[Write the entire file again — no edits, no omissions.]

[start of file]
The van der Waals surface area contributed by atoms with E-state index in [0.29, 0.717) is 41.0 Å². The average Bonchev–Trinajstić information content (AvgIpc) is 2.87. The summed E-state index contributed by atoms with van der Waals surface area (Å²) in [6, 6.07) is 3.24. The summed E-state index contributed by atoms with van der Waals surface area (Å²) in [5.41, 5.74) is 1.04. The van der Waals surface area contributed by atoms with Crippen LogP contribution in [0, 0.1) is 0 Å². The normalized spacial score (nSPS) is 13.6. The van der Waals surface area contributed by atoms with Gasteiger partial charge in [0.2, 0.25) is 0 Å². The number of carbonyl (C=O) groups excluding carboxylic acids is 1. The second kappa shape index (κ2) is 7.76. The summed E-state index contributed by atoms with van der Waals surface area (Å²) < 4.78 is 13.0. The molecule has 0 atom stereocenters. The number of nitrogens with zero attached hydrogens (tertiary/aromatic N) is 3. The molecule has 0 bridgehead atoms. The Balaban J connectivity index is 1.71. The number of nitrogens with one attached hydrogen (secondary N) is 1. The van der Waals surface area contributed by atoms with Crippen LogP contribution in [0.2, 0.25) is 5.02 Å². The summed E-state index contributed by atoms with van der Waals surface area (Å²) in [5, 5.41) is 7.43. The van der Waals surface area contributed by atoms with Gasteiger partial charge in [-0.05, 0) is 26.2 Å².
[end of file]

The van der Waals surface area contributed by atoms with E-state index in [0.29, 0.717) is 41.0 Å². The average Bonchev–Trinajstić information content (AvgIpc) is 2.87. The summed E-state index contributed by atoms with van der Waals surface area (Å²) in [6, 6.07) is 3.24. The summed E-state index contributed by atoms with van der Waals surface area (Å²) in [5.41, 5.74) is 1.04. The van der Waals surface area contributed by atoms with Crippen LogP contribution in [0, 0.1) is 0 Å². The normalized spacial score (nSPS) is 13.6. The van der Waals surface area contributed by atoms with Gasteiger partial charge in [0.2, 0.25) is 0 Å². The number of carbonyl (C=O) groups excluding carboxylic acids is 1. The second kappa shape index (κ2) is 7.76. The summed E-state index contributed by atoms with van der Waals surface area (Å²) < 4.78 is 13.0. The molecule has 0 atom stereocenters. The number of nitrogens with zero attached hydrogens (tertiary/aromatic N) is 3. The molecule has 0 bridgehead atoms. The Balaban J connectivity index is 1.71. The number of nitrogens with one attached hydrogen (secondary N) is 1. The van der Waals surface area contributed by atoms with Crippen LogP contribution in [0.2, 0.25) is 5.02 Å². The summed E-state index contributed by atoms with van der Waals surface area (Å²) in [5, 5.41) is 7.43. The van der Waals surface area contributed by atoms with Gasteiger partial charge in [-0.05, 0) is 26.2 Å².